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PS3 Repair - Best Options in 2020?

Posted: Tue Apr 28, 2020 9:46 am
by dsheinem
So I have a Backwards Compatible PS3 (from the MGS4 bundle) that recently stopped working and was showing some of the "Yellow Light Of Death" warning signs. Following some advice I found online, I took it apart to blow out dust, hoping that it would prevent the YLOD. When I put it back together, it won't even recognize that it is plugged in :oops: I am generally good at fixing things like this, but I can't be bothered right now to take on this particular headache/project. Replacing this machine with either a new or used one that features PS2 BC would be very expensive (and I wouldn't be able to migrate my data without my own machine working), so I am not especially interested that option.

So...has anyone recently had a PS3 repaired? I would like to ship it out for a professional fix, but I am dubious of the many sites online claiming to do this work (especially since the few I have contacted have not replied to me). I am eager to hear from anyone who has had their PS3 fixed recently - what service did you use, and would you recommend them?

Re: PS3 Repair - Best Options in 2020?

Posted: Tue Apr 28, 2020 4:05 pm
by Jagosaurus
Best advice I can give is to hit up the PS3 hacks subreddit. That scene will have hardware guys too.

r/ps3homebrew

I know on the xbox side I've been introduced to entire Discord servers and shops around xbox & 360 mod services, repair services, cap kits, new peripherals, parts, etc, etc. It's like the dark web for nerdy stuff :lol:

Re: PS3 Repair - Best Options in 2020?

Posted: Tue Apr 28, 2020 5:11 pm
by racketboy
Let me know if you come across any good pros to recommend.
I have a slim that gives the error light and won't fully power on.
But I also have my old backwards compatible unit that won't power on (and before that, the eject touch button stopped working)

Re: PS3 Repair - Best Options in 2020?

Posted: Wed Apr 29, 2020 1:47 am
by Anapan
Friend gave me his YLOD PS3, and I ended up just throwing it away in pieces. Sorry for your loss.

Re: PS3 Repair - Best Options in 2020?

Posted: Thu Apr 30, 2020 10:44 pm
by samsonlonghair
I’ve heard of people baking PS3 boards in the oven. Supposedly this will reflow the solder. It seems like voodoo to me. I remain skeptical that this would be a good fix. Even if it worked short term, I don’t think it would work long term.

Then again, if the PS3 is already broken, what do you have to lose? Don’t say oven fire.

Re: PS3 Repair - Best Options in 2020?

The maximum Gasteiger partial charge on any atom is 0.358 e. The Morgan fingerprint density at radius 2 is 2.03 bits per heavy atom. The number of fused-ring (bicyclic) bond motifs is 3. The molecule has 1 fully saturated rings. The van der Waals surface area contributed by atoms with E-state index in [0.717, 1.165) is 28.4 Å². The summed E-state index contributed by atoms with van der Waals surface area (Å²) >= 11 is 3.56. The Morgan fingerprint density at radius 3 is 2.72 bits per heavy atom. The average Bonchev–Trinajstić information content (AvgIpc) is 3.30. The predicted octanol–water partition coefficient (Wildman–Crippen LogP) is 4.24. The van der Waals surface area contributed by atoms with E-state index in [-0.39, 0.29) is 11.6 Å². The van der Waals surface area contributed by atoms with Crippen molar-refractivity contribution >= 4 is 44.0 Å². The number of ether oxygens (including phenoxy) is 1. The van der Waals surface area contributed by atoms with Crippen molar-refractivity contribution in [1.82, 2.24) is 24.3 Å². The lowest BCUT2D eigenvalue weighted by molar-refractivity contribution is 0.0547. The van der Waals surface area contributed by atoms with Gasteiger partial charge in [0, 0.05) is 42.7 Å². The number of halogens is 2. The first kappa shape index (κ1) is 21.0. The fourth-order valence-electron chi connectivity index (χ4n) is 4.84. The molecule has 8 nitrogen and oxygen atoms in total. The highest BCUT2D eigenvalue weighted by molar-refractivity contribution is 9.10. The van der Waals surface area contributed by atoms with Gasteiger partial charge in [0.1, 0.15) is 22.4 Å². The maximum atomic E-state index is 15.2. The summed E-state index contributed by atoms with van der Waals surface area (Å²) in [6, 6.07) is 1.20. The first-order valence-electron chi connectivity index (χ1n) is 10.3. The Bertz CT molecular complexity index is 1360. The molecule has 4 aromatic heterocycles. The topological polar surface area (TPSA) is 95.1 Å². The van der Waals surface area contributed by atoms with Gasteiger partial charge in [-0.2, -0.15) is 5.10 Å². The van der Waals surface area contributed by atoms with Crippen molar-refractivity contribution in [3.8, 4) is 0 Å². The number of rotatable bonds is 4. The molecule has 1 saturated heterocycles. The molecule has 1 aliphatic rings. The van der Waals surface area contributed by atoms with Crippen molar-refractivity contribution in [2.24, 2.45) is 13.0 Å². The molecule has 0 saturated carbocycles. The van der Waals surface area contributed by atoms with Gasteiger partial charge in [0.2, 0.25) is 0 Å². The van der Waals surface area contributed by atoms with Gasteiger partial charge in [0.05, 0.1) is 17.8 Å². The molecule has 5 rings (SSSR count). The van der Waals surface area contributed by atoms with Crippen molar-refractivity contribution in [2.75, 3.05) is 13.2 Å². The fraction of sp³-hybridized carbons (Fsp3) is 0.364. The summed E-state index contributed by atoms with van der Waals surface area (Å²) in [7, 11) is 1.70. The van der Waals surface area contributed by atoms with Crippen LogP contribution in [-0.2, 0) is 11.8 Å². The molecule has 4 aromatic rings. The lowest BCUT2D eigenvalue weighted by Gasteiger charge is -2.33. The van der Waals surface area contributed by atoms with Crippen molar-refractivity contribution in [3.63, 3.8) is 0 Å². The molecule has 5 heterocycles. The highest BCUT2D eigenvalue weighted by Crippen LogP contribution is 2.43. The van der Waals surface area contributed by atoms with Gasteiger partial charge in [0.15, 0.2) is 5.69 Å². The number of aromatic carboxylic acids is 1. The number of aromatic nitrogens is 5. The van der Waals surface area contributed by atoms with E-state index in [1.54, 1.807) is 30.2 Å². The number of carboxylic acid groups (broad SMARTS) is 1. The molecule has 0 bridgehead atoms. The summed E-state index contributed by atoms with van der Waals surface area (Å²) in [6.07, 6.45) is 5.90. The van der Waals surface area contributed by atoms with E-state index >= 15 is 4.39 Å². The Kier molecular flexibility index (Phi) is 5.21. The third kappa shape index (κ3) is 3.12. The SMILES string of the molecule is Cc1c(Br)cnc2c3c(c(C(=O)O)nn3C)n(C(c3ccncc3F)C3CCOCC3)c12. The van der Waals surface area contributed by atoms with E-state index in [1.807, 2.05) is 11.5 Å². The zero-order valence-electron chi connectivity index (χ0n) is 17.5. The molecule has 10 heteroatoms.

Posted: Fri May 01, 2020 9:39 am
by racketboy
samsonlonghair wrote:I’ve heard of people baking PS3 boards in the oven. Supposedly this will reflow the solder. It seems like voodoo to me. I remain skeptical that this would be a good fix. Even if it worked short term, I don’t think it would work long term.

Then again, if the PS3 is already broken, what do you have to lose? Don’t say oven fire.


Do they put the whole thing in there?
If it does work, there's probably some luck of cooking it just the right amount for reflow, but not overflow and damaging anything else. Wouldn't even the outer shell be damaged at some point?

Re: PS3 Repair - Best Options in 2020?

Posted: Fri May 01, 2020 9:49 am
by isiolia
racketboy wrote:Do they put the whole thing in there?
If it does work, there's probably some luck of cooking it just the right amount for reflow, but not overflow and damaging anything else. Wouldn't even the outer shell be damaged at some point?


No, just the board. It's not a unique approach (it's also been used on PC parts n' stuff), but it's also not a good one. It'd probably be more something to try in the hopes of it working long enough to back up the data, and anything beyond that being a bonus.

The only issue I had with a PS3 literally came down to the power cable flaking out. Somehow. I have one of the MGS4 bundle ones that was still working fine when I retired it for a Slim, but tend to assume phat PS3s will all eventually YLOD.

Re: PS3 Repair - Best Options in 2020?

Posted: Fri May 01, 2020 11:20 am
by marurun
A lot of early flash cards made by individuals needed a periodic reflow to make up for build quality issues. But that was never a great fix. Baking to reflow solder is generally more effective on thicker boards.